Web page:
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Joint Sovereignty of Gibraltar ?

Mon 23rd Aug 2010

The PSOE's spokesman for foreign affars, José Carracao, yesterday proposed that, in his opinion the best way for the issue surrounding Gibraltar to be resolved, would be for Spain and the UK to share sovereignty for a few decades, as a first step towards Spain ultimately regaining full control of the colony.

Carracao made it clear that he considered it inevitable that the UK would end three hundred years of disputes by relinquishing the sovereignty of Gibraltar in the short term and opted for a "transition phase" whereby the two nations run Gibraltar jointly until full sovereignty could be passed over to Spain.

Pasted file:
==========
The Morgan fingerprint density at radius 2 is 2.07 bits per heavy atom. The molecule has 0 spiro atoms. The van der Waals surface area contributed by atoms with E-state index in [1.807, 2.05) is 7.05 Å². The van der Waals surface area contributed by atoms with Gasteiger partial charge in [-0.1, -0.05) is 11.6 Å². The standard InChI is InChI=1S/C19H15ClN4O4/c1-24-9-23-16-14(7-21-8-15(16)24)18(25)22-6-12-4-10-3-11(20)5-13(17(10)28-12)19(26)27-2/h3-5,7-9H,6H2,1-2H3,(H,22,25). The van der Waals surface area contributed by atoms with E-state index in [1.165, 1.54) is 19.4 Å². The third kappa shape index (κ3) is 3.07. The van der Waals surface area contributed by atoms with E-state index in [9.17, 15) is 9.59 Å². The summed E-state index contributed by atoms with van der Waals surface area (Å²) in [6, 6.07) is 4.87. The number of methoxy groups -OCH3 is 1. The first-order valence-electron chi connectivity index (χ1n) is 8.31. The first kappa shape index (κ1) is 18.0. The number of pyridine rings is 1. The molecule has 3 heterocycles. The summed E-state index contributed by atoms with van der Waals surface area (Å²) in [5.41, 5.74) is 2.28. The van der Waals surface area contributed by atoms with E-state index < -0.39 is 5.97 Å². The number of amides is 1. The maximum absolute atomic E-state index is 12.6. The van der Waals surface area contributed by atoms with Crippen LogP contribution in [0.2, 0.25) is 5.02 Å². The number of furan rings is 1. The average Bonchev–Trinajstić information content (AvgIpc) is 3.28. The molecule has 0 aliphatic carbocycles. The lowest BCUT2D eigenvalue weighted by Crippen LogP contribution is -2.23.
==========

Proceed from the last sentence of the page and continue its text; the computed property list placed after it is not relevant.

He went on to state how it would be a significant move to spend a few years working together and sharing sovereignty, and then to "see see what happens after 30, 40, 50 or however many years."

In 2002 a similar agreement in principle on joint sovereignty over Gibraltar between the governments of United Kingdom and Spain was announced, but there was a robust campaign against the proposals by both the Government and people of Gibraltar, culminating in a decisive referendum rejecting the concept. The UK Government now refuses to discuss sovereignty without the consent of the Gibraltarians.

Mr Carracao thinks it is now time to "revisit" this plan, but Nick Clegg, Britain's deputy prime minister, has made it clear that the UK will not negotiate with Spain over the status of Gibraltar without the go-ahead from the people who live there.

Clegg did, however, confirm Britain's intention to continue working in the Tripartite Forum, set up in 2004 with equal participation by the Governments of Gibraltar, Spain and the UK, to safeguard the interests of citizens living on either side of the border.

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